Patterns of pathways between and within vocational education and training (VET) and higher education are examined in this study. It compares the notion of straightforward pathways with what is actually happening. The researchers interviewed 49 students in South Australia who had participated in VET and/or higher education and who had been through more than one transition between VET and higher education. The study concludes that pathways, while not necessarily seamless, and (as the title indicates) are often not straightforward, do work for the students interviewed.
About the research
This study examines patterns of pathways within and between vocational education and training (VET) and higher education. It compares the notion of straightforward pathways with what actually happens. The main data come from in-depth interviews with 49 South Australian students who had experienced both sectors. Categories of student movement are suggested.
- The policy statements of relevant legislative bodies have aimed over time to provide broader, multiple and seamless pathways for young people.
- Students who move within and between VET and higher education are generally not aware that career services are available, they do not use them, and they do not think they need them. These learners may be considered those who could most benefit from such services. From a system perspective this raises issues of inefficiency.
- While policy emphasises ‘seamless pathways’, the learners in this study do not generally perceive their educational journeys as pathways, but rather as stepping stones, zigzags and lurches. Nor are the moves seen to be seamless; barriers are involved. Barriers include: finance; transport; location of institution; juggling work, family and study; inflexible class schedules; inadequate or inaccurate information, such as credit transfer or course outcomes; and personal issues, such as lack of confidence or finding academic work difficult.
- Nevertheless, these learners see great value in everything they’ve done and are positive about their multiple learning moves. Their educational journeys demonstrate that student movement within and between sectors is certainly possible and should continue to be facilitated in policies and program initiatives.
Over the past decade, promotion of educational pathways and seamless learning by governments and institutions may be perceived as both positive and problematic. ‘Seamless’ transition can provide considerable choice for young people and yet, at the same time, can readily lead to uncertainty and indecision. A number of studies have drawn attention to the phenomenon of indirect transfer, where movement of tertiary students is not linear, but instead involves several moves within and between institutions and sectors.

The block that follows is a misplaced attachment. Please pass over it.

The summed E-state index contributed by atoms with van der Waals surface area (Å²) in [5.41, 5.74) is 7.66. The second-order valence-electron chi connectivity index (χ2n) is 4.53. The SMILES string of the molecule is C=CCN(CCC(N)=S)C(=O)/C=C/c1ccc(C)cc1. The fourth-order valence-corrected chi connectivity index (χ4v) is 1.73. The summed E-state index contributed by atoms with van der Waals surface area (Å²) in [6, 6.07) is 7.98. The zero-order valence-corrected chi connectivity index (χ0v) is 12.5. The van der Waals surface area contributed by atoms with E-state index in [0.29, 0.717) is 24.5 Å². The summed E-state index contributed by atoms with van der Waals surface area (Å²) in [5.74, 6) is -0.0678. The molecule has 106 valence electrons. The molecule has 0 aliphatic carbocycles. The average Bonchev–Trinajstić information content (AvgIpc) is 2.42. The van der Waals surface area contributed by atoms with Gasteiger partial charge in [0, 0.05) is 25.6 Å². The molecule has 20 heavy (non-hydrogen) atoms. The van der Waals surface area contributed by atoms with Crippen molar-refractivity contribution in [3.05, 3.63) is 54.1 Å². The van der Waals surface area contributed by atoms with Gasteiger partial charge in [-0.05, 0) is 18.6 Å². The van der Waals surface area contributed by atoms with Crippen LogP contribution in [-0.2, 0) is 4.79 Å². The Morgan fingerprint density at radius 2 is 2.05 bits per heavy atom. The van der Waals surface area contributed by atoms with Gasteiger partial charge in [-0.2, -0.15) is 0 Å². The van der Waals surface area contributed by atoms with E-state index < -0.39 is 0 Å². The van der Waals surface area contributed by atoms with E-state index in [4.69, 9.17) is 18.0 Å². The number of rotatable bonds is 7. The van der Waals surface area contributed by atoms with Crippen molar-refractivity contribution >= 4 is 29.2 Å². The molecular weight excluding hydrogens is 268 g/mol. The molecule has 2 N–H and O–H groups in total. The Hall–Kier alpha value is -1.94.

American studies refer to the ‘swirling’ of tertiary students and to ‘the community college shuffle’. In Australia, there has been a suggestion that this kind of movement is also occurring, although its extent remains unknown. The only indication comes from an earlier study by the present authors of all commencing students in South Australian tertiary institutions. This study investigated the issue of intersectoral and intrasectoral movement and found that it was significant and growing within the tertiary sector.
The current study is a qualitative exploration of the personal histories of 49 of these students. It set out to examine the nature of these pathways and whether they display any patterns that might help us to understand the experiences of moving within and between various pathways.
The findings help to sharpen understanding of learning pathways and movements, and may assist policy-makers and institutional planners to establish robust relationships between the sectors and to implement policies and services to help learners navigate through education systems.
The study focuses on those policies and initiatives implemented in recent years designed to facilitate clear and easy pathways between vocational education and training (VET) and higher education. It also addresses barriers preventing learners from accessing these pathways and how learners perceive and make use of these pathways.